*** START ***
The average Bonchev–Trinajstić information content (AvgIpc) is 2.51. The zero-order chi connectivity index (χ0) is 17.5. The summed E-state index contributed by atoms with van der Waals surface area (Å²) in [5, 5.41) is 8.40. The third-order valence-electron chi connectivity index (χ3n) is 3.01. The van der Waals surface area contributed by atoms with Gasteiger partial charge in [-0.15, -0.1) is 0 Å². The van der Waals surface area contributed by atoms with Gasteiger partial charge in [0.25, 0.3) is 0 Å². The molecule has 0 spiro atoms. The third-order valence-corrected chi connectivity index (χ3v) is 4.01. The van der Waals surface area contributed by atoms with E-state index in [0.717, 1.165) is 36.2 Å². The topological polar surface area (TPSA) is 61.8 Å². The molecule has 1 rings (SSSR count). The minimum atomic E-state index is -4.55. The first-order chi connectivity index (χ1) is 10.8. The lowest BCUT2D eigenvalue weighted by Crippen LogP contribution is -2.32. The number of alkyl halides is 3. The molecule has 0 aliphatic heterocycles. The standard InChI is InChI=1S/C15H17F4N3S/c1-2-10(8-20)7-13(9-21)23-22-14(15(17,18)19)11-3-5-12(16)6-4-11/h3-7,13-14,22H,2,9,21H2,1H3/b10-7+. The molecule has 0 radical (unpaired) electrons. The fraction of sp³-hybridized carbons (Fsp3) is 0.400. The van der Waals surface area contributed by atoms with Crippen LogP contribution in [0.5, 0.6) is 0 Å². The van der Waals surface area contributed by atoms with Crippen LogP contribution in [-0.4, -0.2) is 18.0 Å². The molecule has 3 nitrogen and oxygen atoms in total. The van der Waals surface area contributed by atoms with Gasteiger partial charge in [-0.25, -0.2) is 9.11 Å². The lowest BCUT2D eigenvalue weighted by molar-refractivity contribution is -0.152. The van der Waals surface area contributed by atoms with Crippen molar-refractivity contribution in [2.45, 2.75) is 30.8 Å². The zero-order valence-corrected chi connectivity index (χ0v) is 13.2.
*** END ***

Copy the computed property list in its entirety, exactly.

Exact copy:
The average Bonchev–Trinajstić information content (AvgIpc) is 2.51. The zero-order chi connectivity index (χ0) is 17.5. The summed E-state index contributed by atoms with van der Waals surface area (Å²) in [5, 5.41) is 8.40. The third-order valence-electron chi connectivity index (χ3n) is 3.01. The van der Waals surface area contributed by atoms with Gasteiger partial charge in [-0.15, -0.1) is 0 Å². The van der Waals surface area contributed by atoms with Gasteiger partial charge in [0.25, 0.3) is 0 Å². The molecule has 0 spiro atoms. The third-order valence-corrected chi connectivity index (χ3v) is 4.01. The van der Waals surface area contributed by atoms with E-state index in [0.717, 1.165) is 36.2 Å². The topological polar surface area (TPSA) is 61.8 Å². The molecule has 1 rings (SSSR count). The minimum atomic E-state index is -4.55. The first-order chi connectivity index (χ1) is 10.8. The lowest BCUT2D eigenvalue weighted by Crippen LogP contribution is -2.32. The number of alkyl halides is 3. The molecule has 0 aliphatic heterocycles. The standard InChI is InChI=1S/C15H17F4N3S/c1-2-10(8-20)7-13(9-21)23-22-14(15(17,18)19)11-3-5-12(16)6-4-11/h3-7,13-14,22H,2,9,21H2,1H3/b10-7+. The molecule has 0 radical (unpaired) electrons. The fraction of sp³-hybridized carbons (Fsp3) is 0.400. The van der Waals surface area contributed by atoms with Crippen LogP contribution in [0.5, 0.6) is 0 Å². The van der Waals surface area contributed by atoms with Crippen LogP contribution in [-0.4, -0.2) is 18.0 Å². The molecule has 3 nitrogen and oxygen atoms in total. The van der Waals surface area contributed by atoms with Gasteiger partial charge in [-0.25, -0.2) is 9.11 Å². The lowest BCUT2D eigenvalue weighted by molar-refractivity contribution is -0.152. The van der Waals surface area contributed by atoms with Crippen molar-refractivity contribution in [2.45, 2.75) is 30.8 Å². The zero-order valence-corrected chi connectivity index (χ0v) is 13.2.